Do you ever catch a case of the worries? Right. You’re a parent. That’s a silly question. We all worry at least a little sometimes. But when children’s worries and anxiety become too big for them to handle, what do you do? How do you help them self-regulate back to a more peaceful state?
One step you can take is read What to Do When You Worry Too Much by Dawn Huebner, Ph.D. It’s a little different from the books that I typically include in my list of Inspiring Children’s Book Finds. For starters, it’s an easy-to-read chapter book rather than my usual picture book. And it doesn’t include a story. Not exactly.
Here’s what I mean.
What to Do When You Worry Too Much is “A Kid’s Guide to Overcoming Anxiety.” It is a terrific book for parents and children to read together. You can return to this powerful resource again and again, learning about how worries tend to show up in our lives, what happens when they start growing too big, and, most importantly, what we can do about them.
This illustrated book calls itself a kid’s guide but really it’s a parent’s guide as well. You’ll find helpful workbook pages throughout. Drawing or writing about specific topics allows children to really make the lessons they just learned concrete in their minds. Observant parents, then, can gain a better understanding of how challenging their children’s anxiety has really become.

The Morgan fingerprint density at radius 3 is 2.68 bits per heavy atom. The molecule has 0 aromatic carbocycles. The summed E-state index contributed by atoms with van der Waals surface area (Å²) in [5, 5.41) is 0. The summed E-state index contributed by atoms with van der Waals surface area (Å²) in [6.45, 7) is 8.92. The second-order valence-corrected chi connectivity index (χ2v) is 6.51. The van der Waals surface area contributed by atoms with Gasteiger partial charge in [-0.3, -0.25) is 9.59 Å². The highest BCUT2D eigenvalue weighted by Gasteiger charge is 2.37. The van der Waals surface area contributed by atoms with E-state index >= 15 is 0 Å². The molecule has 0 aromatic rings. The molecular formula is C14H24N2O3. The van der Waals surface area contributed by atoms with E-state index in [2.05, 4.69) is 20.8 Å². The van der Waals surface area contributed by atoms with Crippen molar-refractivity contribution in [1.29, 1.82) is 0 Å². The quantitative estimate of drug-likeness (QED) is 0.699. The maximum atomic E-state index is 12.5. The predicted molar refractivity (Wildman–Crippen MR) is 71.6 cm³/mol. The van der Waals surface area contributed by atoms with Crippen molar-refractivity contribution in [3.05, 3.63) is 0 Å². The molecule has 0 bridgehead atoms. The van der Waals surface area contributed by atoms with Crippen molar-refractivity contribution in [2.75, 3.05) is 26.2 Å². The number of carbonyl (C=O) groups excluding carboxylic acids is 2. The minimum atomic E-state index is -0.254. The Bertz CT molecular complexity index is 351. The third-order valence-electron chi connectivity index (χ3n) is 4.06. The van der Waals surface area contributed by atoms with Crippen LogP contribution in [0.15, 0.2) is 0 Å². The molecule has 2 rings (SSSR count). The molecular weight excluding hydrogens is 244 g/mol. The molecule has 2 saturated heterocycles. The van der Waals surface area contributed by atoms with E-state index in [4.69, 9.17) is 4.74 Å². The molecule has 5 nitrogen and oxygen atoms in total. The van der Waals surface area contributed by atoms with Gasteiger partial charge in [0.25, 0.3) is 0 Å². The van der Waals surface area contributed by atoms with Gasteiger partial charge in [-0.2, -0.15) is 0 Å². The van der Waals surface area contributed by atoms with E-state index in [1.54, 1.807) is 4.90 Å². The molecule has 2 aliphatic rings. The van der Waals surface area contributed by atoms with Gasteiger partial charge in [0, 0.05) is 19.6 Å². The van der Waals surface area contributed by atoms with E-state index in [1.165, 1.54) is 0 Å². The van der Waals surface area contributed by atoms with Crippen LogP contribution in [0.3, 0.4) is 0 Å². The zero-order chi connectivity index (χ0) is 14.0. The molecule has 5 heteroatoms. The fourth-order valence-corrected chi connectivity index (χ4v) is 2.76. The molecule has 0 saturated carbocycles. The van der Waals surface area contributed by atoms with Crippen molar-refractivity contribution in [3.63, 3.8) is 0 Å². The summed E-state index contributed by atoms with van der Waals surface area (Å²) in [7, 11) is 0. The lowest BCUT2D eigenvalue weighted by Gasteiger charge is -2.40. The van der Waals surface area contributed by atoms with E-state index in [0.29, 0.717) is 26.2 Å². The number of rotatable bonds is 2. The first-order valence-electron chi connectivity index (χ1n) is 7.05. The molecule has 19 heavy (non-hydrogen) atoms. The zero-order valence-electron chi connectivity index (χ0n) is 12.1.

What I Love About This Children’s Book
True confession time. As I write this I happen to be going through multiple major life events all at once. To say I’ve been dealing with plenty of worries of my own, well, is putting it mildly. Once I read the parent introduction of this (meant-for-children) book I happily put my own worries into perspective. So, whether you use this book for your child or, perhaps secretly, for yourself, I can safely say it’s a powerful tool.
I love that this guide teaches children
“you have the power to make your worries go away.”
One word of caution. One of the suggestions for how to deal with worries involves ignoring them, at least until a later time. You may want to include your own discussion about how saving worries for later is much different than stuffing feelings down and never dealing with them again. Just a heads-up.
I love that What to Do When You Worry Too Much offers a number of real life situations that children can relate to. The freedom to fail shows up often throughout the book, with suggestions children can use just in case their strategies don’t work.
Finally, I love that this kid’s guide to overcoming anxiety is just one guide in a series that’s been around for quite some time, helping children handle all kinds of challenges in their lives. For example, What to Do When You Grumble Too Much, What to Do When Your Temper Flares, and What to Do When You Dread Your Bed. In other words, you’re likely to find a little something for everyone.
Recommended for worry-warts of all ages (especially 6-12).